Of course it’s all for the TV cameras and photographers. And the people that serve this hungry mob. PR folk seemed to virtually outnumber actual journalists at the publicity launch for Viva Forever! at the St Pancras Hotel earlier this week; but then big musicals like this are Big Business.
Never mind that the show hasn’t even begun rehearsals yet, or that a cast has not been formally announced; it’s all about the spin. Just as Apple do an annual new product launch, this was all about selling the sizzle — as the video that accompanied the event was mysteriously called more than once by producer Judy Craymer while introducing it.
And that offscreen sizzle included an onstage appearance by all five of the Spice Girls — reunited at the same hotel where the video for their first hit single was filmed back in 1996 — and included an unsmiling Victoria Beckham. (Is there any other sort?) They didn’t sing; in fact they barely spoke, except to answer a few anodyne questions about how they felt about the show — but it was enough that they were there, endorsing it all with their presence.
The group photo duly made the front page of Wednesday’s Sun and Evening Standard, as well as the front page of The Stage. Holding a press conference and flying a few Spice Girls around the world is small beer (or pina colada cocktails) compared to taking out a front page ad would have been. But for those of us who had already seen the press release, there was no new information. Just a free tee-shirt with the show’s Olympic-like logo of a woman looking like she’s bursting out of a Union Jack to take home after. It may yet turn out to be a collectors’ item, at least.
Ticket prices on the Edinburgh Fringe have not been immune to serious inflation (even as the shows themselves have got shorter; comedy shows, which now cost up to £20 a ticket, typically run just an hour); but one show that’s not in the Fringe brochure but is landing at the Playhouse in Edinburgh in the start of the fringe to capitalise on the captive comedy audience is Michael McIntyre, who’ll be fine-tuning his forthcoming arena tour with a two-night run for which tickets are being sold at a one-price-fits-all £31 a ticket for what are being billed as “works-in-progress” nights.
As Brian Donaldson has pointed out in The List, the local listings title, “Of course, they’ll sell out (if they haven’t entirely shifted already) thus depriving those struggling comedians crawling up and down the Royal Mile just about mustering the strength to force a rain-soaked flyer into a Belgian’s hand. Were any tickets left on sale for it, you could have seen Daniel Kitson’s new show three times for that sum.”
David Lister, arts editor of the Independent, regularly rails in his weekly Saturday column against iniquitous add-on booking fees. As a theatre critic who gets most of my tickets for free, we are of course mostly immune to those hidden extras, though I have observed with despair the inexorable rise of the ticket prices themselves, and the new ‘premium price’ strategy that means that early bookers who are the bread-and-butter of the West End theatre audience are in fact penalised into no longer being able to buy the best seats in the house for their early investment in a show, since those have already been roped off for later sale to people prepared to stump up the extra for the premiums. It’s like a big red rope has been put up inside theatres, promising exclusivity to those with the ready cash to pay for it.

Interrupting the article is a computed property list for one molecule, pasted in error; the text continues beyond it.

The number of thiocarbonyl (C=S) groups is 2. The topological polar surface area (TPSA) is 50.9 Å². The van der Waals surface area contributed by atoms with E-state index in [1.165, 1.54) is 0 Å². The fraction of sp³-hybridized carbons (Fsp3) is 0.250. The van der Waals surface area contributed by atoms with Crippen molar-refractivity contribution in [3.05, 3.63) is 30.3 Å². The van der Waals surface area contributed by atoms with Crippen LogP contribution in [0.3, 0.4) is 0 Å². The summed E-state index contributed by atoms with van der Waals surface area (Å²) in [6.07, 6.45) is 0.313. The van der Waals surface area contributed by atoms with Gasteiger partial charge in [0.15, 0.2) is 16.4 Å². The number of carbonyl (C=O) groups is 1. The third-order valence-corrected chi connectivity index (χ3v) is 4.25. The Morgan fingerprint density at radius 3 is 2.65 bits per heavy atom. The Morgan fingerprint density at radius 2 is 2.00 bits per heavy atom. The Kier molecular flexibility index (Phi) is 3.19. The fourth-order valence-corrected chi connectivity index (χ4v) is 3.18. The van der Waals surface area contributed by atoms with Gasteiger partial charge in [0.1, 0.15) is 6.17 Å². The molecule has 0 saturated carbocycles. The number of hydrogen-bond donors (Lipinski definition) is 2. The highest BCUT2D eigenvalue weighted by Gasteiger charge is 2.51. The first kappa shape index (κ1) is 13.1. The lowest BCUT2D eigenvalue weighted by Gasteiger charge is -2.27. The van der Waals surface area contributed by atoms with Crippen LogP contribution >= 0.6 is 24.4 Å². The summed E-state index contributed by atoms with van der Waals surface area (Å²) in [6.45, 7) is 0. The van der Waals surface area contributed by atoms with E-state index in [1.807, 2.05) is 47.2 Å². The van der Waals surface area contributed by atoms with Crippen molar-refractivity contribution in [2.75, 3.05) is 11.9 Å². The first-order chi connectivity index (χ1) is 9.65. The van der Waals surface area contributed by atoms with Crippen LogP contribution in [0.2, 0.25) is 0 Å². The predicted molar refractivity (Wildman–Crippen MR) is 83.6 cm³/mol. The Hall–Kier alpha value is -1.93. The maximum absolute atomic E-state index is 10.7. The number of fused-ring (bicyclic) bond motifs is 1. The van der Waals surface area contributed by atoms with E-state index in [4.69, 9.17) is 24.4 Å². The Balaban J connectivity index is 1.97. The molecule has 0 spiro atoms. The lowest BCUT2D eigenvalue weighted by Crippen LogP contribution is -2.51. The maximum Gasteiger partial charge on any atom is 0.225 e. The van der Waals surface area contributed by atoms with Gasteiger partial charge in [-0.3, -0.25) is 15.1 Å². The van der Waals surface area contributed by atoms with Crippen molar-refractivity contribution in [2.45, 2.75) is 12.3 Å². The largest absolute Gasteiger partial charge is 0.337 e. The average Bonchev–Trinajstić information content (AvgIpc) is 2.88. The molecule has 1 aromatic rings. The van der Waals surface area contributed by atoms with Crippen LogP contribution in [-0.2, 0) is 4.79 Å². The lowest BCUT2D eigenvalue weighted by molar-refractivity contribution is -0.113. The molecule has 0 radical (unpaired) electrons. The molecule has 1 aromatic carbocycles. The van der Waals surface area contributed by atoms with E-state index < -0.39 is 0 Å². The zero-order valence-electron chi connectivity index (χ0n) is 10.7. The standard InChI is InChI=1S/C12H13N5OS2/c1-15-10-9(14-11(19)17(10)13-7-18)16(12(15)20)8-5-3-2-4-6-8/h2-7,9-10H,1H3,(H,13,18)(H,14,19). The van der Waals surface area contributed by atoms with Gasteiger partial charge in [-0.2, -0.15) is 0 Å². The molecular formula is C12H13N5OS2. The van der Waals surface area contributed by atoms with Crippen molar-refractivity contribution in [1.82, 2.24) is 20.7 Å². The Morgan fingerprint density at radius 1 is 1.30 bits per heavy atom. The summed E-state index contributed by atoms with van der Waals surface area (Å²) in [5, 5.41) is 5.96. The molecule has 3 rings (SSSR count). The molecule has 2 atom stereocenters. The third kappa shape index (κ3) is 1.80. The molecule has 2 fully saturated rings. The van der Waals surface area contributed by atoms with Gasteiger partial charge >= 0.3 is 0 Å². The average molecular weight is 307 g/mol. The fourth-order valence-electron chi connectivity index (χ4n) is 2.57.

But my attention has been drawn to the crazy per ticket fees being charged for the forthcoming arena stage tour of Jesus Christ Superstar that makes me want to join Lister’s campaign now. To buy the top £65 price seats to see it at the 02 Arena, for instance, incurs an extra £8.45 per ticket charge. For the cheapest £45 tickets, the booking charge is an extra £6.85.
Quite how and why these charges are justified defeats me. Especially in an age of internet booking, the customer is doing most of the work themselves. Sure, there’s a back office cost to managing the computer systems that run the bookings; but surely not £8.45 per ticket worth. It’s just an old-fashioned rip-off.
Quote of the week: Caroline McGinn, writing in Time Out, applauds the £10 tickets being offered for the Michael Grandage West End season at the Noel Coward Theatre: “What does a tenner buy you in a West End theatre? Not much: the rise in price of ‘cheap’ seats means you’ll fork out up to £25 for the privilege of craning your neck in the gods. Sadly, £10 no longer buys a circle seat at the heavily subbed National Theatre, which put its fantastic Travelex-sponsored cheap seats up to £12 last year. And don’t get me started on theatre bars, where your hard-earned tenner undergoes a process of commercial transubstantiation into a few hundred milliliters of warm cat’s piss (which is, I wearily surmise after many nights of disappointment, what ‘posh’ West End theatres serve under the title of house white). £10 tickets are a revolution that the middle-aged, middle-class and often MOR West End is sorely in need of. In fact, in the current market of ‘overprice first, discount later’, a 15-month season which will sell, upfront, more than 100,000 £10 tickets to plays starring Daniel Radcliffe, Judi Dench and David Walliams, with cheap seats sprinkled through the stalls as well as the circle, looks like nothing short of a miracle.”